Maternity leave – blink and you might miss it. With everything that goes on in the first months of having a new baby your maternity leave can sometimes feel extremely short. Most mums have mixed feelings when your leave is coming to an end and you are eyeing your return to work.  But there are some things you can do to make it easier.

It is a good idea to get yourself organised for going back to work after maternity leave well in advance. Make sure you’ve planned out the logistics for your return, not just what is going to happen with your child while you’re at work but also what happens if your child is sick. Learn about your rights at work including returning to the same job and requesting flexible working arrangements. And if you have mixed feelings about returning to work, try to look at it as an opportunity to use the skills you’ve found in motherhood in your career.

Whether your decision to return to work after maternity leave is based on finances, the need for external stimulation or simply because your youngest child has become more independent, it is vital that this step in your life is carefully planned. As a working Mum, it is possible to sync your child’s needs with your work life and achieve a routine that makes your life relatively balanced and stress-free.

Getting Ready to Go Back to Work After Maternity Leave

There’s no way around it, returning to work is a juggling act. It’s a big transition, especially if it is your first baby. Sometimes returning to work comes earlier that you are ready for or is harder than you expect. But there are things you can do to help both you and your child adjust.

Make the decision

Make your own decision about when it’s right to return to work: The best advice on this will come from within. Every baby is different, and every mother is different. When the time is right, you will know so don’t set yourself any hard and firm rules. The timing on returning to work is also dependable on finances, what type of work you do and how much maternity leave your employer offers, so take that into consideration. You may find that you even have the option of easing back into things with a part-time role or job share to start.

You might find that you’re wanting to change jobs, or are looking again after an extended period of time off. If this is the case, it’s important to have confidence in your resume. If you’re worried about what the maternity leave gap has done to your career prospects, then our Resume Writing for Return to Work Success program may be for you.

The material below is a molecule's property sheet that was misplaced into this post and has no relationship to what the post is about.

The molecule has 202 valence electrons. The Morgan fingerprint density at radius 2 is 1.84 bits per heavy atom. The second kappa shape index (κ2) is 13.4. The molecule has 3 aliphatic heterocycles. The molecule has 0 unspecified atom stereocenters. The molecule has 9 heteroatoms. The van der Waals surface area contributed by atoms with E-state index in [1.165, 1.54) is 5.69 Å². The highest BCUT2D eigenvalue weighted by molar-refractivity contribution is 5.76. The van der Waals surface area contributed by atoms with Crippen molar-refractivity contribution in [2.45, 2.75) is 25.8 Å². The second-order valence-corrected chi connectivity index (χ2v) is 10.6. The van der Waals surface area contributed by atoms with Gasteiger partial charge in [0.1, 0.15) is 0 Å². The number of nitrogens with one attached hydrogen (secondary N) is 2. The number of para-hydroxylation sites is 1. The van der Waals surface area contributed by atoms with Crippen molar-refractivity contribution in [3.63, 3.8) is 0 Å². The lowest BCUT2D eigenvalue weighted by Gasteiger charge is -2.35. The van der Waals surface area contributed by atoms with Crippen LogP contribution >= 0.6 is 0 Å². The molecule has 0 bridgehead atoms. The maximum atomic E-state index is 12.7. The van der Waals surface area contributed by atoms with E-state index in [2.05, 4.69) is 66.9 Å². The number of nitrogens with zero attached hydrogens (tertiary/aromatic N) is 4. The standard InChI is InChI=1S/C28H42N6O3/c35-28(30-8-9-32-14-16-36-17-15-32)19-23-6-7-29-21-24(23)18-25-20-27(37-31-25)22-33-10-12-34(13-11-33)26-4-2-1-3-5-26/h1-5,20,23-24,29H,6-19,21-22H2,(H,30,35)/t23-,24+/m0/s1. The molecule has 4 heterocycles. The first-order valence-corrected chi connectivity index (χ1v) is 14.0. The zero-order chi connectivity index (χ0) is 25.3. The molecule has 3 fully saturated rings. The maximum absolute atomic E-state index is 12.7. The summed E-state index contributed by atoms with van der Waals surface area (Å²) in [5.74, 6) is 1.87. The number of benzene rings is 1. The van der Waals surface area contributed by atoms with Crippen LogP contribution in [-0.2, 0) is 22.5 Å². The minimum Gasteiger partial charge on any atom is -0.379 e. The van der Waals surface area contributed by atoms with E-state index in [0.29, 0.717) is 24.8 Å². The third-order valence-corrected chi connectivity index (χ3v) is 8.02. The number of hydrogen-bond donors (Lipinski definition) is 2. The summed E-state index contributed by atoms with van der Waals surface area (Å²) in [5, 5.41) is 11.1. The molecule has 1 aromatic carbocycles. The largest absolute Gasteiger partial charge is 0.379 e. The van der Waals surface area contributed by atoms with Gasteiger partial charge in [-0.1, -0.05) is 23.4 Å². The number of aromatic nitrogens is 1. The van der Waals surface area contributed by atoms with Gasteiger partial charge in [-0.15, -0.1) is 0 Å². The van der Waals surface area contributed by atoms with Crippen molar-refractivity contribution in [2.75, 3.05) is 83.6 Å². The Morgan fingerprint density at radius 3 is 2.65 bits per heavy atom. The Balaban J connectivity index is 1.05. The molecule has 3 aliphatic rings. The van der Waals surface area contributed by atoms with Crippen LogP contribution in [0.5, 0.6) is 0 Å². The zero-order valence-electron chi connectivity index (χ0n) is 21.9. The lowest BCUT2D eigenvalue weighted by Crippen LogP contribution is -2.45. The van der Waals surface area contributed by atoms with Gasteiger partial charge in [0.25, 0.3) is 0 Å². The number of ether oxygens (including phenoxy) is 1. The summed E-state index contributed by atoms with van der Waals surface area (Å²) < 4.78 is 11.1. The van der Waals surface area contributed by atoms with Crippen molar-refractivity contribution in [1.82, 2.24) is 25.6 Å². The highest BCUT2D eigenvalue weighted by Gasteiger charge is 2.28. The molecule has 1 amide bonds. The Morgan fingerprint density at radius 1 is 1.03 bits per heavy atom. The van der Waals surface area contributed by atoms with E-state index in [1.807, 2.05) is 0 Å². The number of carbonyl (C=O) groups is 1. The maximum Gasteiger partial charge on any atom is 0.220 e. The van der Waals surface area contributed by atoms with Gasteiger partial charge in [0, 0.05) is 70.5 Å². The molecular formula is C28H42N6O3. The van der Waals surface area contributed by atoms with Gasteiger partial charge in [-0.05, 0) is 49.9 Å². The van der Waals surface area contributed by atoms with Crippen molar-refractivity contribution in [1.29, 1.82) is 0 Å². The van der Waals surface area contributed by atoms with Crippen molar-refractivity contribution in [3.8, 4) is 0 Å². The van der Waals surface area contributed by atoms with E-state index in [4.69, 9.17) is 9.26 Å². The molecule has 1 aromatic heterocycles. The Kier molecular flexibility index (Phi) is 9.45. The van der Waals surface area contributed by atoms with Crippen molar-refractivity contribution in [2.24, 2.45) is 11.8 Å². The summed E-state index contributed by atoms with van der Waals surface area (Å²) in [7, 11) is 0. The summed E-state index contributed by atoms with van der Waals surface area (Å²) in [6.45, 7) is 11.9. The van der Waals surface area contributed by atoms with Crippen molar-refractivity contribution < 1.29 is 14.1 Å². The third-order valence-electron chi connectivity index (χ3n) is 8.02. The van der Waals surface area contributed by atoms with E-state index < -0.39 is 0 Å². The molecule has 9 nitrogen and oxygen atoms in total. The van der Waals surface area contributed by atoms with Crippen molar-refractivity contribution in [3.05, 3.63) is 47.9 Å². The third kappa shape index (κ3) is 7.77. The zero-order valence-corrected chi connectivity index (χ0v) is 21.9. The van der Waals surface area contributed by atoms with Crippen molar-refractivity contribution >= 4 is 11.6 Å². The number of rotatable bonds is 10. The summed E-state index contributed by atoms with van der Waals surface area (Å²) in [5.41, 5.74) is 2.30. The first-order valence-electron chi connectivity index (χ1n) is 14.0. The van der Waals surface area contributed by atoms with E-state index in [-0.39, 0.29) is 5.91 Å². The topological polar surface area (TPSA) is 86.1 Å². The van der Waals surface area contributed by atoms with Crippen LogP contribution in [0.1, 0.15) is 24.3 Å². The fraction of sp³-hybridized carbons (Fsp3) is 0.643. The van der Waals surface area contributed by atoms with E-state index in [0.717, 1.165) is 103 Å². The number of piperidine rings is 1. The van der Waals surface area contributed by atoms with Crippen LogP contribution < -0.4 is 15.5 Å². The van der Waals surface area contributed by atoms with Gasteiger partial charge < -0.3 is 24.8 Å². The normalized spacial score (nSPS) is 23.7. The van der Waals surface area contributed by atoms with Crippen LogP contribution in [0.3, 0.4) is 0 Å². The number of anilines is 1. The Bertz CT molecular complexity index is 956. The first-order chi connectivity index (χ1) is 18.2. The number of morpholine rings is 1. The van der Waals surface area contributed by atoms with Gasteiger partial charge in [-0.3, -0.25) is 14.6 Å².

Know your rights

It’s important to know what your rights are when returning to your job from maternity leave. On your return from parental leave you have the right to return to the same job you had before or if that position no longer exists, the nearest possible position in terms of status and pay (Fair Work Act 2009).

Your employer isn’t allowed to discriminate against you for your breastfeeding, caregiver status or family responsibilities. This means they can’t treat you less favourably than another employees for your breastfeeding status or family responsibilities.

Some employees, like parents returning to work after parental leave, have the right to request flexible working arrangements. Some examples of flexible working arrangements are changes to the hours of work (earlier or later start and finish times), patterns of work (such as job sharing) or locations of work (such as working from home). However, this doesn’t mean that the request will be granted, but employers can only refuse a request based on reasonable business grounds. You can find more information about requesting flexible working arrangements on the FairWork website.

Make compromises with your employer to create a workable solution: Remember that being a working parent is very different to working when you do not have a child. Speak to your employer about your circumstances and be completely honest with them to ensure you find a solution that works for the both of you. If you need a guide about what pay and conditions you should have in your employment, check out the pay and conditions tool by the Fair Work Ombudsman.

Work out the logistics

Returning to work means you need to figure out what is going to happen to you child during those hours. Will your partner be able to look after your child when you’re at work? Can the child’s grandparents help with care? Will you need to look at utilising paid day care? Make sure you explore this option early if you think you will use it as a lot of day care centres have waitlists, especially in city areas. If your child is starting school, you may need to use before or after school care to fit in with your work hours. Make sure you figure out what you need to be able to be stress free at work knowing your child is being looked after.